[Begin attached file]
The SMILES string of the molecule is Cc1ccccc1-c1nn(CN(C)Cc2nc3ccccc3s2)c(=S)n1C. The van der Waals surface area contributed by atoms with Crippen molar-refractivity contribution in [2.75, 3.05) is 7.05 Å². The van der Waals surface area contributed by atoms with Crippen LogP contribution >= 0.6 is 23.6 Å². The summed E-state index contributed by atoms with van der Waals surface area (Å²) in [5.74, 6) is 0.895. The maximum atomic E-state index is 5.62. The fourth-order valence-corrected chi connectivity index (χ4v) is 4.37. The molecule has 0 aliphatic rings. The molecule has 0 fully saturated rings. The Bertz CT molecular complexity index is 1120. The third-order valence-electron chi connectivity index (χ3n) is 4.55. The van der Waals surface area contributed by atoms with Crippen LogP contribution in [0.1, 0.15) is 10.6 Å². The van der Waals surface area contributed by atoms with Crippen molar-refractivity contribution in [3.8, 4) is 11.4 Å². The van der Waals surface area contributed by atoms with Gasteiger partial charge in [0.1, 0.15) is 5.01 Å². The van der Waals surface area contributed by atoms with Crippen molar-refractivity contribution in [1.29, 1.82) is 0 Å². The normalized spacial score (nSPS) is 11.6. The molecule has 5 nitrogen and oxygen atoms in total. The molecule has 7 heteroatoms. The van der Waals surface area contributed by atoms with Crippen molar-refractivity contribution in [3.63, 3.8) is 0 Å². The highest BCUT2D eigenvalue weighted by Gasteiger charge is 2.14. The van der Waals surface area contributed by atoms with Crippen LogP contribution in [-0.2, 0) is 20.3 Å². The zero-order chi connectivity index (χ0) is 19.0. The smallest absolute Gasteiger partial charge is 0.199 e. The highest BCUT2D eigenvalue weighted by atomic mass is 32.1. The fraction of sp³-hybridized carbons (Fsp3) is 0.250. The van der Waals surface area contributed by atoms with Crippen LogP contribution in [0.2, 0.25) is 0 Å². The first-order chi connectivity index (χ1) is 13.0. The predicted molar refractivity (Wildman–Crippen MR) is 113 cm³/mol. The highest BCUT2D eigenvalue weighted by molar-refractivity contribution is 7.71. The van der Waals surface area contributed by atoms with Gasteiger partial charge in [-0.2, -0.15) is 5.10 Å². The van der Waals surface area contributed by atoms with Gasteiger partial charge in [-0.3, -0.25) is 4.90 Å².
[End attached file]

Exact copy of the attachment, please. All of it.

The SMILES string of the molecule is Cc1ccccc1-c1nn(CN(C)Cc2nc3ccccc3s2)c(=S)n1C. The van der Waals surface area contributed by atoms with Crippen molar-refractivity contribution in [2.75, 3.05) is 7.05 Å². The van der Waals surface area contributed by atoms with Crippen LogP contribution >= 0.6 is 23.6 Å². The summed E-state index contributed by atoms with van der Waals surface area (Å²) in [5.74, 6) is 0.895. The maximum atomic E-state index is 5.62. The fourth-order valence-corrected chi connectivity index (χ4v) is 4.37. The molecule has 0 aliphatic rings. The molecule has 0 fully saturated rings. The Bertz CT molecular complexity index is 1120. The third-order valence-electron chi connectivity index (χ3n) is 4.55. The van der Waals surface area contributed by atoms with Crippen LogP contribution in [0.1, 0.15) is 10.6 Å². The van der Waals surface area contributed by atoms with Crippen molar-refractivity contribution in [3.8, 4) is 11.4 Å². The van der Waals surface area contributed by atoms with Gasteiger partial charge in [0.1, 0.15) is 5.01 Å². The van der Waals surface area contributed by atoms with Crippen molar-refractivity contribution in [1.29, 1.82) is 0 Å². The normalized spacial score (nSPS) is 11.6. The molecule has 5 nitrogen and oxygen atoms in total. The molecule has 7 heteroatoms. The van der Waals surface area contributed by atoms with Crippen molar-refractivity contribution in [3.63, 3.8) is 0 Å². The highest BCUT2D eigenvalue weighted by Gasteiger charge is 2.14. The van der Waals surface area contributed by atoms with Crippen LogP contribution in [-0.2, 0) is 20.3 Å². The zero-order chi connectivity index (χ0) is 19.0. The smallest absolute Gasteiger partial charge is 0.199 e. The highest BCUT2D eigenvalue weighted by atomic mass is 32.1. The fraction of sp³-hybridized carbons (Fsp3) is 0.250. The van der Waals surface area contributed by atoms with Crippen LogP contribution in [0.2, 0.25) is 0 Å². The first-order chi connectivity index (χ1) is 13.0. The predicted molar refractivity (Wildman–Crippen MR) is 113 cm³/mol. The highest BCUT2D eigenvalue weighted by molar-refractivity contribution is 7.71. The van der Waals surface area contributed by atoms with Gasteiger partial charge in [-0.2, -0.15) is 5.10 Å². The van der Waals surface area contributed by atoms with Gasteiger partial charge in [-0.3, -0.25) is 4.90 Å².